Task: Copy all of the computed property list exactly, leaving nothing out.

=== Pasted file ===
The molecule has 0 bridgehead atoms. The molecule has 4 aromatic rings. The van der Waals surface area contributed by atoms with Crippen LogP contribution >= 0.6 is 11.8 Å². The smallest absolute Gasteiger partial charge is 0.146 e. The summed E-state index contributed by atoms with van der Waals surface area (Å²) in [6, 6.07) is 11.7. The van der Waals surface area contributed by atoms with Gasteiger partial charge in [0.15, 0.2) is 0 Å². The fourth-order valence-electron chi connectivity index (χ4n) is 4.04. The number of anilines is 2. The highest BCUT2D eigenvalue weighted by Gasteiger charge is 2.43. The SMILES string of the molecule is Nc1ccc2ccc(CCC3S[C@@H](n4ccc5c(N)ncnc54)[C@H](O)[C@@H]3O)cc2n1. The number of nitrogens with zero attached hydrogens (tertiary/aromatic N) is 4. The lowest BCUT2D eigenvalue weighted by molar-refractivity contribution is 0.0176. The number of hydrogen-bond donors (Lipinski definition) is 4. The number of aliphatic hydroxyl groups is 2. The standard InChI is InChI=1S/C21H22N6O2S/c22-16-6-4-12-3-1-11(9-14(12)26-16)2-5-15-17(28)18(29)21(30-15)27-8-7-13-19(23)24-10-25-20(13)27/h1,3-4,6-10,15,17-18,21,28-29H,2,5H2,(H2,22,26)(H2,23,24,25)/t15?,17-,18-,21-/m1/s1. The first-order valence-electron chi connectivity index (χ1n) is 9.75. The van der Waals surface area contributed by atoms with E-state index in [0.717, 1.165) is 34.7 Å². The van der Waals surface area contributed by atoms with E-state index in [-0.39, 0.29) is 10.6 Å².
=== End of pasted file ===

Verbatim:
The molecule has 0 bridgehead atoms. The molecule has 4 aromatic rings. The van der Waals surface area contributed by atoms with Crippen LogP contribution >= 0.6 is 11.8 Å². The smallest absolute Gasteiger partial charge is 0.146 e. The summed E-state index contributed by atoms with van der Waals surface area (Å²) in [6, 6.07) is 11.7. The van der Waals surface area contributed by atoms with Gasteiger partial charge in [0.15, 0.2) is 0 Å². The fourth-order valence-electron chi connectivity index (χ4n) is 4.04. The number of anilines is 2. The highest BCUT2D eigenvalue weighted by Gasteiger charge is 2.43. The SMILES string of the molecule is Nc1ccc2ccc(CCC3S[C@@H](n4ccc5c(N)ncnc54)[C@H](O)[C@@H]3O)cc2n1. The number of nitrogens with zero attached hydrogens (tertiary/aromatic N) is 4. The lowest BCUT2D eigenvalue weighted by molar-refractivity contribution is 0.0176. The number of hydrogen-bond donors (Lipinski definition) is 4. The number of aliphatic hydroxyl groups is 2. The standard InChI is InChI=1S/C21H22N6O2S/c22-16-6-4-12-3-1-11(9-14(12)26-16)2-5-15-17(28)18(29)21(30-15)27-8-7-13-19(23)24-10-25-20(13)27/h1,3-4,6-10,15,17-18,21,28-29H,2,5H2,(H2,22,26)(H2,23,24,25)/t15?,17-,18-,21-/m1/s1. The first-order valence-electron chi connectivity index (χ1n) is 9.75. The van der Waals surface area contributed by atoms with E-state index in [0.717, 1.165) is 34.7 Å². The van der Waals surface area contributed by atoms with E-state index in [-0.39, 0.29) is 10.6 Å².